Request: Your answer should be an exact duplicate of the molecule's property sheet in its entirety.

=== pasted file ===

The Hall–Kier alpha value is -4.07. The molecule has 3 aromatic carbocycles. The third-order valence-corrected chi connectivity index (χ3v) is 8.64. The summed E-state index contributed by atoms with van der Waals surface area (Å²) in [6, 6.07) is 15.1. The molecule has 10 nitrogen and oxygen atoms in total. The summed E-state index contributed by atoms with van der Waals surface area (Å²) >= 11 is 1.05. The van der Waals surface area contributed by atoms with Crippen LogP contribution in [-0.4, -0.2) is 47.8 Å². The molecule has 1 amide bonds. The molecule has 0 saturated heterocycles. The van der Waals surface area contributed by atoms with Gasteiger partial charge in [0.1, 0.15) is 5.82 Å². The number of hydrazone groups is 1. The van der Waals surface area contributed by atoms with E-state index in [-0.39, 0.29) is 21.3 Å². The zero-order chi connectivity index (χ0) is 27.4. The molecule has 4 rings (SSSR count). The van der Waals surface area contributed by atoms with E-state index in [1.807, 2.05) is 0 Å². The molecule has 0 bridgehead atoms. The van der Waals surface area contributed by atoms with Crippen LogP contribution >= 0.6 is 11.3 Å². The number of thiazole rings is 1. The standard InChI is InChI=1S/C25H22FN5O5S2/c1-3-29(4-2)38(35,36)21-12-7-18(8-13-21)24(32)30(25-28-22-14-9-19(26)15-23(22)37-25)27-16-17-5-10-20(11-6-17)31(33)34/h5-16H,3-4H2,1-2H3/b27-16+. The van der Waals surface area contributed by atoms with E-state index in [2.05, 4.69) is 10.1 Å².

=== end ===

The Hall–Kier alpha value is -4.07. The molecule has 3 aromatic carbocycles. The third-order valence-corrected chi connectivity index (χ3v) is 8.64. The summed E-state index contributed by atoms with van der Waals surface area (Å²) in [6, 6.07) is 15.1. The molecule has 10 nitrogen and oxygen atoms in total. The summed E-state index contributed by atoms with van der Waals surface area (Å²) >= 11 is 1.05. The van der Waals surface area contributed by atoms with Crippen LogP contribution in [-0.4, -0.2) is 47.8 Å². The molecule has 1 amide bonds. The molecule has 0 saturated heterocycles. The van der Waals surface area contributed by atoms with Gasteiger partial charge in [0.1, 0.15) is 5.82 Å². The number of hydrazone groups is 1. The van der Waals surface area contributed by atoms with E-state index in [-0.39, 0.29) is 21.3 Å². The zero-order chi connectivity index (χ0) is 27.4. The molecule has 4 rings (SSSR count). The van der Waals surface area contributed by atoms with E-state index in [1.807, 2.05) is 0 Å². The molecule has 0 bridgehead atoms. The van der Waals surface area contributed by atoms with Crippen LogP contribution >= 0.6 is 11.3 Å². The number of thiazole rings is 1. The standard InChI is InChI=1S/C25H22FN5O5S2/c1-3-29(4-2)38(35,36)21-12-7-18(8-13-21)24(32)30(25-28-22-14-9-19(26)15-23(22)37-25)27-16-17-5-10-20(11-6-17)31(33)34/h5-16H,3-4H2,1-2H3/b27-16+. The van der Waals surface area contributed by atoms with E-state index in [2.05, 4.69) is 10.1 Å².